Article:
Table 2 Adsorption energies of all intermediates of the CO2 hydrogenation reaction with their most favourable adsorption sites (in parentheses) on ZnO and Cu@ZnO NCs. The adsorption energies of all the considered adsorbates have been compared with the previous reports on the bulk Cu(111), Cu(111) ML and Cu nanocluster67,68
Adsorbates ZnO NC Cu@ZnO NC Bulk Cu(111)67 Cu(111) ML68 Cu nanocluster67
*CO2 −3.27 (e) −3.83 (2) Not adsorbed −0.21 −1.14
*COOH −5.28 (i) −2.45 (1) −1.72 −1.84 −2.29
*CO −2.06 (g) −2.05 (5) −0.91 −0.98 −1.10
*CHO −4.63 (h) −3.79 (2) −1.44 −1.57 −2.21
*COH −6.86 (i) −7.80 (4) −2.89 −2.97 −3.10
*CHOH −4.99 (h) −6.56 (7) −2.00 −2.41 −2.35
*CH2O −3.79 (i) −3.27 (5) −0.04 −0.35 −1.66
*CH2OH −3.48 (h) −3.28 (2) −1.24 −1.54 −1.85
*CH3O −2.77 (l) −1.92 (1) −2.41 −2.62 −2.88
*CH3OH −0.87 (b) −0.78 (1) −0.12 −0.39 −0.49
*CH2 −5.02 (h) −4.82 (5) −3.37 −3.58 −3.87
*H2O −0.71 (a) −0.35 (1) −0.16 −0.33 −0.38
*H −3.13 (e) −3.48 (2) −2.50 −3.52 −2.71
*O −3.28 (n) −4.07 (8) −4.79 −5.26 −5.21
*OH −2.28 (n) −3.06 (8) −3.10 −3.83 −3.84


Besides, we find that the calculated adsorption energies of the considered intermediates are higher on the ZnO and Cu@ZnO NCs compared to those on bulk Cu(111), Cu(111) ML, Cu nanocluster and Cu–ZnO based catalysts.38,67,68 Furthermore, our calculated adsorption energy values show that the *COOH intermediate adsorbs strongly on the ZnO NC compared to that on the Cu@ZnO NC, whereas the adsorption energies of the other considered intermediates are almost the same on ZnO and Cu@ZnO NCs. To understand the reason behind the strong *COOH adsorption on ZnO NC compared to that on Cu@ZnO NC, we have calculated the Bader atomic charges, which showed that 0.03 |e| charge is transferred from the Zn atom of ZnO NC to the O of *COOH, whereas 0.06 |e| charge is gained by the O atom of ZnO NC from the C atom of *COOH. Moreover, there is no charge transfer from Cu of Cu@ZnO NC to the C atom of *COOH, whereas 0.05 |e| charge is gained by the O atom of Cu@ZnO NC from the H atom of *COOH. The amount of transferred charge is more in the case of ZnO NC compared to Cu@ZnO NC. So, the adsorption energy of the *COOH intermediate is higher on ZnO NC compared to Cu@ZnO NC. However, intermediates *COOH, *CO, *CHO, *CH2O, *CH2OH, *CH3O, *CH3OH, *CH2 and *H2O adsorb more strongly on ZnO NC compared to Cu@ZnO NC whereas intermediates *CO2, *COH, *CHOH, *H, *O and *OH adsorb more strongly on Cu@ZnO NC compared to ZnO NC. On the other hand, the adsorption energies of the products should be lower so that they can be removed easily from the catalytic surface for further steps. In our study, *CH3OH and *CH2 are two expected products and the calculated adsorption energy values of the *CH3OH and *CH2 intermediates are −0.87 eV and −5.02 eV on ZnO NC whereas −0.78 eV and −4.82 eV are the adsorption energies on Cu@ZnO NC. As a result, the removal of *CH3OH is easier compared to *CH2.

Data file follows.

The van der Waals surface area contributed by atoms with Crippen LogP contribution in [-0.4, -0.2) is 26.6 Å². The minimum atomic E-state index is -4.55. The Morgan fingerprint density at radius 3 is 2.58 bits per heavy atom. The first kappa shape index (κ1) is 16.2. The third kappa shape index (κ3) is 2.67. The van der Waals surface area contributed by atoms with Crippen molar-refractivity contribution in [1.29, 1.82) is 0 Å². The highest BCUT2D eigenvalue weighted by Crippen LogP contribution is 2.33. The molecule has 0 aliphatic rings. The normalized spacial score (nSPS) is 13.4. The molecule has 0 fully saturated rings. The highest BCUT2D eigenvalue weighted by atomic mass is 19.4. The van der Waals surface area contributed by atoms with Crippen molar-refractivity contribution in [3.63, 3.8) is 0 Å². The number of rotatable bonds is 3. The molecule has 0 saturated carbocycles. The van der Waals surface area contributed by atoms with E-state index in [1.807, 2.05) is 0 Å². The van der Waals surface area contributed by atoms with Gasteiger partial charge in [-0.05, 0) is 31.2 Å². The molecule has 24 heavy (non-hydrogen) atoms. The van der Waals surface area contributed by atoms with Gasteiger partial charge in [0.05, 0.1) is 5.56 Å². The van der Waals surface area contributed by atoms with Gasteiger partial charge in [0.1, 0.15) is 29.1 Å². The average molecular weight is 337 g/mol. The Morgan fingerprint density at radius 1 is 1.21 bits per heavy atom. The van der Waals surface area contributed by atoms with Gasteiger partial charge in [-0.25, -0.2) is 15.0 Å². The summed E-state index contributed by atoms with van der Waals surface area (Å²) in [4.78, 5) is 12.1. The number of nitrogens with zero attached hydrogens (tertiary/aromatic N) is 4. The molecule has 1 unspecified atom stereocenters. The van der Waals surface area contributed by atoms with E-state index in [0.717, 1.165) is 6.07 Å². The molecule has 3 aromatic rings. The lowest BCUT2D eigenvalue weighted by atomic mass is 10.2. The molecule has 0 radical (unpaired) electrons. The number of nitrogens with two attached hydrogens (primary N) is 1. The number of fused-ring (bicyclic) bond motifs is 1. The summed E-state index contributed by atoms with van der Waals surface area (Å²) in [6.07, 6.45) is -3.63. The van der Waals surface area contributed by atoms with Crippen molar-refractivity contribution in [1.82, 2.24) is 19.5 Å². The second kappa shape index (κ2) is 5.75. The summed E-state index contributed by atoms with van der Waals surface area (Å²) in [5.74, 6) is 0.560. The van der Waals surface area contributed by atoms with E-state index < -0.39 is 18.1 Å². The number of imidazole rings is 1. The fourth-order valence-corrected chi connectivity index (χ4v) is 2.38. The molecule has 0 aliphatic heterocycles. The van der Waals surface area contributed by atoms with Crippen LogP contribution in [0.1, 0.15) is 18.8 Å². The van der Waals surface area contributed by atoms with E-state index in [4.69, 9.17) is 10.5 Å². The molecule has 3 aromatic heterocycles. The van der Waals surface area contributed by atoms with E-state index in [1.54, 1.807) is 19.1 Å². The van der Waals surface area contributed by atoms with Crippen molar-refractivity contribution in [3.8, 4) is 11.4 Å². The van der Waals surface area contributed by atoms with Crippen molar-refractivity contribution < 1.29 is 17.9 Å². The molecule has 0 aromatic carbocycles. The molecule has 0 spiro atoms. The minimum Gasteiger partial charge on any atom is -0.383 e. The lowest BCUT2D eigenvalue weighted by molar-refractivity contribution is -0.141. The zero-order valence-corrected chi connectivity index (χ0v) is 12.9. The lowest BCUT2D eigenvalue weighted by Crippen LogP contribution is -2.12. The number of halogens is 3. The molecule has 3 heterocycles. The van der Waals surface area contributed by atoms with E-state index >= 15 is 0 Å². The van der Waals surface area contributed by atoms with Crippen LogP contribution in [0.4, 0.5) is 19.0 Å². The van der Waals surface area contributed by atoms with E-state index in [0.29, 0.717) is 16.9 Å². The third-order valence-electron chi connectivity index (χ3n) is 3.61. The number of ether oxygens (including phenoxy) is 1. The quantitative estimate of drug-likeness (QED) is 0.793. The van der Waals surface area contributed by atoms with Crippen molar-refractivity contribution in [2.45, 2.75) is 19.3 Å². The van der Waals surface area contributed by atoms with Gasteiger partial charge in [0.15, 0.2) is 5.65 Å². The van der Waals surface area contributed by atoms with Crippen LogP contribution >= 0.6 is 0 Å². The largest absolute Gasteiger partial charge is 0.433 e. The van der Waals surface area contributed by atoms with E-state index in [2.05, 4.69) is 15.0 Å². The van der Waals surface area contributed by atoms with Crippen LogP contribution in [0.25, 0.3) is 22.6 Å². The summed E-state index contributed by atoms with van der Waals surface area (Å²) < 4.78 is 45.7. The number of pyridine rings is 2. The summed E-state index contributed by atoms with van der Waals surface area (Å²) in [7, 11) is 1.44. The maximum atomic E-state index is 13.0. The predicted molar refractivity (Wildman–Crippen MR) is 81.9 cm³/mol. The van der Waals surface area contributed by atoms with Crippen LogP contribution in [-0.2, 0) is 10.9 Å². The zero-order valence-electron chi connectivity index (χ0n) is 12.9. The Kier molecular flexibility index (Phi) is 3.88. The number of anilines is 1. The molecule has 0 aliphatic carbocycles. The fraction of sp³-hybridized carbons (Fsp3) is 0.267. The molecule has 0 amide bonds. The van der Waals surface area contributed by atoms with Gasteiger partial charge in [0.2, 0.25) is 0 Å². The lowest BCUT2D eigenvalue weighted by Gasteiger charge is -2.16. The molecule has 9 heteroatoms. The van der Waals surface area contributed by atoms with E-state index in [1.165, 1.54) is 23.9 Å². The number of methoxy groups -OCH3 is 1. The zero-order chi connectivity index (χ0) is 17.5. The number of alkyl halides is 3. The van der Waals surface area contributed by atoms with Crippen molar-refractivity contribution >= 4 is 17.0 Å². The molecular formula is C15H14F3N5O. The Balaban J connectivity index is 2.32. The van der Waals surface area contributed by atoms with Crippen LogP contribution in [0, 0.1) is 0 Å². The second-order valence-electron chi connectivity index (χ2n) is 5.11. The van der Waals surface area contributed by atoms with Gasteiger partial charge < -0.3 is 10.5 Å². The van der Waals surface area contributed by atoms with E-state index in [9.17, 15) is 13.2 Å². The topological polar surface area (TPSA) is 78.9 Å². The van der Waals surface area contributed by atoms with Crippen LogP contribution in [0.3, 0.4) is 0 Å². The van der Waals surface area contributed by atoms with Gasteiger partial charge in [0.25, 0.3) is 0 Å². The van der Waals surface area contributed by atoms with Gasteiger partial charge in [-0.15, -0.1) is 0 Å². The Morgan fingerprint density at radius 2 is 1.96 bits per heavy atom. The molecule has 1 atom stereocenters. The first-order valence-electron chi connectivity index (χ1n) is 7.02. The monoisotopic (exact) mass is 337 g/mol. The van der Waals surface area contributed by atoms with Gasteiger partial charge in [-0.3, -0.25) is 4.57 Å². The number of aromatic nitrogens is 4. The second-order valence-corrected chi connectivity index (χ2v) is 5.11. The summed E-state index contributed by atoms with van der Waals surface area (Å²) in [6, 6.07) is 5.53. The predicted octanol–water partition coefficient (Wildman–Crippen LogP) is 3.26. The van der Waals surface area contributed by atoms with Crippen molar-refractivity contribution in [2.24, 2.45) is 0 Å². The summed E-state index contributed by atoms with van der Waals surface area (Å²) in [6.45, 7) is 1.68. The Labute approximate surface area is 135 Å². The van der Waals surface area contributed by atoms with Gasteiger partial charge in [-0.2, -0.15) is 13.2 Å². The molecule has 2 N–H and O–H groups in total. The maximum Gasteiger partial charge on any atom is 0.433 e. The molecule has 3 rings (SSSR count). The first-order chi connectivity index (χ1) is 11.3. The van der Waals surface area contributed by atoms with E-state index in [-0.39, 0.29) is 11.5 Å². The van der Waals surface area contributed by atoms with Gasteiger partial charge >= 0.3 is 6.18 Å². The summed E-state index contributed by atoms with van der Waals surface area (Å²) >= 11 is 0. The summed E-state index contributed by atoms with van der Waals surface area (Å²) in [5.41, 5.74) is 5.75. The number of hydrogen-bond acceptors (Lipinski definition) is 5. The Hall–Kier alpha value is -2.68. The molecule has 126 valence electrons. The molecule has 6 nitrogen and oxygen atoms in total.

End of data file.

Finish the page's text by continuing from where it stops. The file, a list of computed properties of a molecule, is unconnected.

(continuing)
3.3. CO2 hydrogenation reaction mechanism

In this section, we have considered different CO2 hydrogenation reaction pathways that are discussed in detail with their calculated ZPE corrected reaction energies. Here, Scheme 1 represents the possible reaction pathways with their ZPE corrected reaction energies whereas Tables S1 and S2 (ESI) give the details of the energy.
image file: d0ma00208a-t3.tif
At first, the CO2 molecule has been examined for the adsorption on ZnO and Cu@ZnO NCs. Our calculated ZPE corrected reaction energies for the CO2 adsorption steps are found to be exergonic. The calculated ZPE corrected reaction energies are −0.36 and −0.42 eV for ZnO and Cu@ZnO NCs, respectively. However, the ZPE corrected reaction energy values show that the CO2 adsorption is almost the same on both NCs. This may be due to the similar adsorption energy of CO2 on the NCs. In the next step, adsorbed CO2 can be reduced to *CO via direct and/or indirect reduction pathways. However, earlier reports have suggested that the direct *CO2 reduction to *CO is unfavourable, whereas indirect *CO2 reduction to *CO is favourable via the *COOH intermediate. Therefore, we have studied the indirect CO2 reduction procedure.

image file: d0ma00208a-s1.tif
Scheme 1 The calculated ZPE corrected reaction energies (eV) for electrochemical CO2 hydrogenation reaction on ZnO (red) and Cu@ZnO (green) NCs. Our calculated ZPE corrected reaction energies are compared with those of the previous reports on the Cu nanocluster and Cu(111) ML.67,68 Here, (–) means that the energy is not available for this step. The green arrow shows the most favourable pathway for the CO2 hydrogenation reaction to CH3OH.

In the indirect mechanism, *CO2 reacts with the adsorbed/free H atom for the hydrogenation, and forms *COOH via weakening of one of the C[double bond, length as m-dash]O bonds. This hydrogenation step is highly dependent on the proton source and transfer mechanism of the proton. In most of the cases, hydrogen can react via the Langmuir–Hinshelwood (LH) or Eley–Rideal (ER) type of mechanism. In general, CO2 hydrogenation reaction proceeds via the Langmuir–Hinshelwood (LH) mechanism.67–69 Therefore, we have considered the Langmuir–Hinshelwood mechanism for the *CO2 hydrogenation to *COOH.

image file: d0ma00208a-t4.tif
Our calculated ZPE corrected reaction energies for the formation of the *COOH intermediate are lower compared to that on the bulk Cu(111) surface and Cu(111) ML.67,68 However, these calculated ZPE corrected reaction energy values suggest that the formation of *COOH is more favourable on ZnO NC compared to Cu@ZnO NC. In the next step, the *COOH intermediate reacts with the *H atom and may form *CO and *H2O. Earlier reports have suggested that CH3OH formation is associated with the *CO intermediate.17,68 Sometimes *CO desorbs from the catalytic surface, which decreases the overall product formation. In this case, the adsorption energy of *CO is −2.06 and −2.05 eV on ZnO and Cu@ZnO NCs, respectively. Therefore, the considered NCs may be promising for CH3OH formation.